Hood Paratroopers complete jump as Families look on
By Staff Sgt. Gregory Earl Sanders (FORSCOM)June 20, 2013
Blowing imaginary dust from his palm immediately before showing two open hands to the Paratroopers diligently watching, the jumpmaster calls out in voice barley heard over the whirring turbines of the CH-47 Chinook helicopter.
"10 minutes," he yelled.
What followed was a series of hand gestures and signals that culminated in a static line jump for 74 Paratroopers assigned to C Company, 2nd Squadron, 38th U.S. Cavalry Regiment throughout the day June 19 on Fort Hood as Family members looked on from Rapido Drop Zone.
"It's good the Families see this," said 2nd squadron, 38th U.S. Cavalry Regiment commander Lt. Col. John P. Cogbill. "They may hear a lot about what happens at work, but this gives them the opportunity to see what happens--seeing is believing."
Kayla Good, Spouse of Spc. Robert Good of C Co., 2-38 Cavalry, was seeing her husband jump for the first time. She is supportive of his decision to become Airborne, but admits the act of Robert jumping out of planes makes her nervous.
"He likes the excitement of being Airborne, but it makes me nervous. The danger of breaking a limb worries me," said Mrs. Good.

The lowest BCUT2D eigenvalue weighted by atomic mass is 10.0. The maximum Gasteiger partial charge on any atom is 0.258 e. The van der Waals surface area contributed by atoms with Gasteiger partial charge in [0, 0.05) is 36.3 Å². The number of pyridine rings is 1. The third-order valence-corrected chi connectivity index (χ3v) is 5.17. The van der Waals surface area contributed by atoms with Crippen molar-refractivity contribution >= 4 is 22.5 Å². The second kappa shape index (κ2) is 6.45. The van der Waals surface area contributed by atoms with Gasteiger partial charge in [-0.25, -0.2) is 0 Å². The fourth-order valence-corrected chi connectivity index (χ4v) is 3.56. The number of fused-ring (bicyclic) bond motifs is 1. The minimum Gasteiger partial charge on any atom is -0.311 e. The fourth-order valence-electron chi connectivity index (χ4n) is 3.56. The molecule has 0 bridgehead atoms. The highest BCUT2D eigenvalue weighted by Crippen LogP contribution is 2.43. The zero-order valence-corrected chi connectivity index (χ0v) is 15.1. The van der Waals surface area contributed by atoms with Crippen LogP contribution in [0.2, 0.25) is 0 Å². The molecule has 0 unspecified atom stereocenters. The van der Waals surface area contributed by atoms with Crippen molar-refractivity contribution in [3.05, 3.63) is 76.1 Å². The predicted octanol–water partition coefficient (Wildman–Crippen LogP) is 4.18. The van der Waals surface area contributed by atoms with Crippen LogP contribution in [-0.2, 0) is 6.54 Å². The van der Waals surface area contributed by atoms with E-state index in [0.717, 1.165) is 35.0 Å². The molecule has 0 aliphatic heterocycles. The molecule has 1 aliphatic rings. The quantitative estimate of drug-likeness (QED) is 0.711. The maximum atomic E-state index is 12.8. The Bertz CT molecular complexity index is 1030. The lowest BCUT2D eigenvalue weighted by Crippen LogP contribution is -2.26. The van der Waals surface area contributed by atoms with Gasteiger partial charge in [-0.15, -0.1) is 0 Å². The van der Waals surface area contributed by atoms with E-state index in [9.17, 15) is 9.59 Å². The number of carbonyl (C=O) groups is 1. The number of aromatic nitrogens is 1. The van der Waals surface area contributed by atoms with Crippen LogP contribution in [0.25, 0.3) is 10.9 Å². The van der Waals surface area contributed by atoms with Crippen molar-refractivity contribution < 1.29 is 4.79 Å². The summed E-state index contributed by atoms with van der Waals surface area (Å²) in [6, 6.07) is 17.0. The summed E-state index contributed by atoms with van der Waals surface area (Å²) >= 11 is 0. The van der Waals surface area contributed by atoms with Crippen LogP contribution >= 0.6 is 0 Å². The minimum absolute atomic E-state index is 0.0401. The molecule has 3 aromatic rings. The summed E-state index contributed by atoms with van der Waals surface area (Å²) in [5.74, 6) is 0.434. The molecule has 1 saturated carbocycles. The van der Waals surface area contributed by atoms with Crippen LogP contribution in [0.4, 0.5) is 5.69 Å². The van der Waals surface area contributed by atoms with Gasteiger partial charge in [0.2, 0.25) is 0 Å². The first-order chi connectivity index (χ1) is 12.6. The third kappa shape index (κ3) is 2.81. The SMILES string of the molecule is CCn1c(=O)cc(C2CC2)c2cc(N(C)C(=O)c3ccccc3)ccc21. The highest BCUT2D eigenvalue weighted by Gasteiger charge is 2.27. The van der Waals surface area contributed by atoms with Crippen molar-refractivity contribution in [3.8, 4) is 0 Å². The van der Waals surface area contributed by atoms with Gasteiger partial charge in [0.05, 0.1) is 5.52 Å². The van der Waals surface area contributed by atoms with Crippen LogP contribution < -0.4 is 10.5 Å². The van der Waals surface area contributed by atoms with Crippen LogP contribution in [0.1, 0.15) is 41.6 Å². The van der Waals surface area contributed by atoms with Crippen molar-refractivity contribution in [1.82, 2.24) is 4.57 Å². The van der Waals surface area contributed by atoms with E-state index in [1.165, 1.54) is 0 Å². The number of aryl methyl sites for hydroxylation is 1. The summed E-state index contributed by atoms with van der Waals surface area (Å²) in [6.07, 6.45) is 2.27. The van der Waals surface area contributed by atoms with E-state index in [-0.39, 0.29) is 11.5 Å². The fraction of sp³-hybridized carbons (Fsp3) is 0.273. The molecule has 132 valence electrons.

Charlie Company is the only Army Airborne unit on Fort Hood and the training requirements remain the same as other Airborne units. To maintain proficiency, the Soldiers are required to jump at least once a quarter. At Fort Hood, wind and unpredictable weather can prove challenging.
"Minimum requirements have Soldiers jumping once a quarter," said Cogbill. "Here in Central Texas, wind can become an issue; there is a higher possibility that the jumps will be cancelled, so we have to take every training opportunity possible, which is why we try to get one to two jumps in per month."
Proficiency jumps usually follow a training method that builds from simple concepts to more complex as the training progresses. This particular jump, typically called "Hollywood", does not require the same equipment load as a combat jump.
"We do these types of jumps during the day and with little equipment because it allows new guys to get comfortable jumping with the unit, while fulfilling the training requirement," said Lt. Col. Cogbill.
Sergeant Emilian Firan, a Chemical, Biological, Radiological and Nuclear NCO with C. Company, 2-38 Cavalry was appreciative of the Family participation.
"Today was a beautiful day to jump," Firan said. "It's a good idea to have the Families out here so they can see what we do; it is motivating."